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Pulmonary Embolism - Exams and Tests

Diagnosing pulmonary embolism is difficult, because there are many other medical conditions, such as a heart attack or an anxiety attack, that can cause similar symptoms.

Diagnosis depends on an accurate and thorough medical history and ruling out other conditions. Your doctor will need to know about your symptoms and risk factors for pulmonary embolism. This information, combined with a careful physical exam, will point to the initial tests that are best suited to diagnose a deep vein thrombosis or pulmonary embolism.

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Tests that are often done if you have shortness of breath or chest pain include:

Further testing may include:

After your doctor has determined that you have a pulmonary embolism, other tests can help guide treatment and suggest how well you will recover. These tests may include:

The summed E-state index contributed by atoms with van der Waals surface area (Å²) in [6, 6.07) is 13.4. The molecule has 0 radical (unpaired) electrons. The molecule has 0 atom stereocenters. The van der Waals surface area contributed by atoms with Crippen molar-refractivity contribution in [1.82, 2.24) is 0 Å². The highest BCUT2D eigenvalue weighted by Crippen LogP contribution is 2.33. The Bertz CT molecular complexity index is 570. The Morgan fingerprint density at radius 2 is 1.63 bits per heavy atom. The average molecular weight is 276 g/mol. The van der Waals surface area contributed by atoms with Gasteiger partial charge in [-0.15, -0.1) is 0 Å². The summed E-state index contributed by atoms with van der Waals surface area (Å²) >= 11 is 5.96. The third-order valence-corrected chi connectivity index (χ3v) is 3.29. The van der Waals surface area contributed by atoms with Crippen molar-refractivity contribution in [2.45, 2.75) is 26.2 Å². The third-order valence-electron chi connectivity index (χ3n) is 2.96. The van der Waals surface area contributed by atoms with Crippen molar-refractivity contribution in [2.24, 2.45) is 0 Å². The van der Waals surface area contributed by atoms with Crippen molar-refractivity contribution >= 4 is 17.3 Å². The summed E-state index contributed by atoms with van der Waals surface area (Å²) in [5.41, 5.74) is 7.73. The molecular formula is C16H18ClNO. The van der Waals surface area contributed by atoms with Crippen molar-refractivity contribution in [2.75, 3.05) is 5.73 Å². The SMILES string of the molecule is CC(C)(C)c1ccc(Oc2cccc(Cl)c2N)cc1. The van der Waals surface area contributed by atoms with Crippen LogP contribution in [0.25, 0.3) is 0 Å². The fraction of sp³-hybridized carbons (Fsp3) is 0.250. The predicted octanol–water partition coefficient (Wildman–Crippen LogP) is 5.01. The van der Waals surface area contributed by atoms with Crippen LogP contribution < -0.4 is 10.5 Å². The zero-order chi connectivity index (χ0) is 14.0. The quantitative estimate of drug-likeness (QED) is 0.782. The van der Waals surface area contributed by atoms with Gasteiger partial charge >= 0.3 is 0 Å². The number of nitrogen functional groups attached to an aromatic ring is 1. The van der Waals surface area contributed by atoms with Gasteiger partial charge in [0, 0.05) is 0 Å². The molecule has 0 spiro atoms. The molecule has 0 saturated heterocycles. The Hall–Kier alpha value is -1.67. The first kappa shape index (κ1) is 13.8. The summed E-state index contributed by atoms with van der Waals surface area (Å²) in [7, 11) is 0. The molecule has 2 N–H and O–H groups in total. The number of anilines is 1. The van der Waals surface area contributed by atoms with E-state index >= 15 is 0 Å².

• A blood test to check the level of the hormone brain natriuretic peptide (BNP). Higher levels of BNP mean your heart is under increased stress.
  • A blood test to look at the level of the protein troponin. Higher levels of troponin can mean there is damage to your heart muscle.

    This information is produced and provided by the National Cancer Institute (NCI). The information in this topic may have changed since it was written. For the most current information, contact the National Cancer Institute via the Internet web site at http:// cancer .gov or call 1-800-4-CANCER.

    WebMD Medical Reference from Healthwise

    Last Updated: September 09, 2014
    This information is not intended to replace the advice of a doctor. Healthwise disclaims any liability for the decisions you make based on this information.
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